Corneal ulcer

(Redirected from Corneal Ulcer)

A corneal ulcer is also often referred to as bacterial keratitis, although these terms are not directly interchangeable because a cornea may harbor a bacterial infection (i.e bacterial keratitis) without having a loss of tissue (an ulcer), and a cornea may have an ulcer without a bacterial infection.

Background

Corneal ulcer without infection
  • Major cause of impaired vision and blindness worldwide
  • Break in epithelial layer allows infectious agents to gain access to the underlying stroma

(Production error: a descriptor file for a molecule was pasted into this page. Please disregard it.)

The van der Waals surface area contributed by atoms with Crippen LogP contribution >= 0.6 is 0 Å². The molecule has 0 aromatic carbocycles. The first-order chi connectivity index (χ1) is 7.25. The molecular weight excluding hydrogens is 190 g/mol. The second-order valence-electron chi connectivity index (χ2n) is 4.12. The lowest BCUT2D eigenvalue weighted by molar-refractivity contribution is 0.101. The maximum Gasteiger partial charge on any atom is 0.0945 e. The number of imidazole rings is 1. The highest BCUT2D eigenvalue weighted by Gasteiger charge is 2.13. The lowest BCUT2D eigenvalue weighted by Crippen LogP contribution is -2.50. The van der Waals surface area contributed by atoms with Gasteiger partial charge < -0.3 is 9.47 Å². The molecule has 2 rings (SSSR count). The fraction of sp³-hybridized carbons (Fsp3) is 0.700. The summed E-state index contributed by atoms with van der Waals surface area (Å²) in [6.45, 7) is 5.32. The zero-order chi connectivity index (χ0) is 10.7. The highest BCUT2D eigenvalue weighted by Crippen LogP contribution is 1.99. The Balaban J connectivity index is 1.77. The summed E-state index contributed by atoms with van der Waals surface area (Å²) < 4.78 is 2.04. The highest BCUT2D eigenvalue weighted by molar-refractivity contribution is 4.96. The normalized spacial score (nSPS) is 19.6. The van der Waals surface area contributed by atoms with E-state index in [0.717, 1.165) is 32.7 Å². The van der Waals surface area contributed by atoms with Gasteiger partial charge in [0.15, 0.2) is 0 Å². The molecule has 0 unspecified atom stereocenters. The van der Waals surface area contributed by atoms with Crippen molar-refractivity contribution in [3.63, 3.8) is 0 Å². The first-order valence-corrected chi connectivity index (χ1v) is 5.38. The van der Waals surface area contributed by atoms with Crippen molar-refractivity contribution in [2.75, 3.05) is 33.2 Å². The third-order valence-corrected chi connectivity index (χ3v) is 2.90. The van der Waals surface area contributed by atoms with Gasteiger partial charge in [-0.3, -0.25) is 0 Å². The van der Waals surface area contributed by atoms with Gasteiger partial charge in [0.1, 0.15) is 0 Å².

• Risk factors include: incomplete lid closure (e.g. secondary to Bell's palsy) and soft contact lens use (especially sleeping in contacts)

Causes

Clinical Features

Corneal ulcer infected with Pseudomonas spp.
  • Redness and swelling of lids and conjunctiva
  • Ocular pain or foreign body sensation
  • Decreased visual acuity (if located in central visual axis or uveal tract is inflamed)
  • Photophobia
  • Gray/white corneal lesion (will have fluorescein uptake)
  • Requires careful physical exam as 40% of lesions < 5mm
  • Hypopyon may be present
  • Iritis signs may be present (miotic pupil, consensual photophobia)

Complications

  • Corneal scarring
  • Corneal perforation
  • Anterior/posterior synechiae
  • Glaucoma
  • Cataracts

Differential Diagnosis

Unilateral red eye

^Emergent diagnoses ^^Critical diagnoses

Evaluation

  • Clinical

Management

Disposition

  • Discharge with ophtho followup within 24-48 hours

See Also

References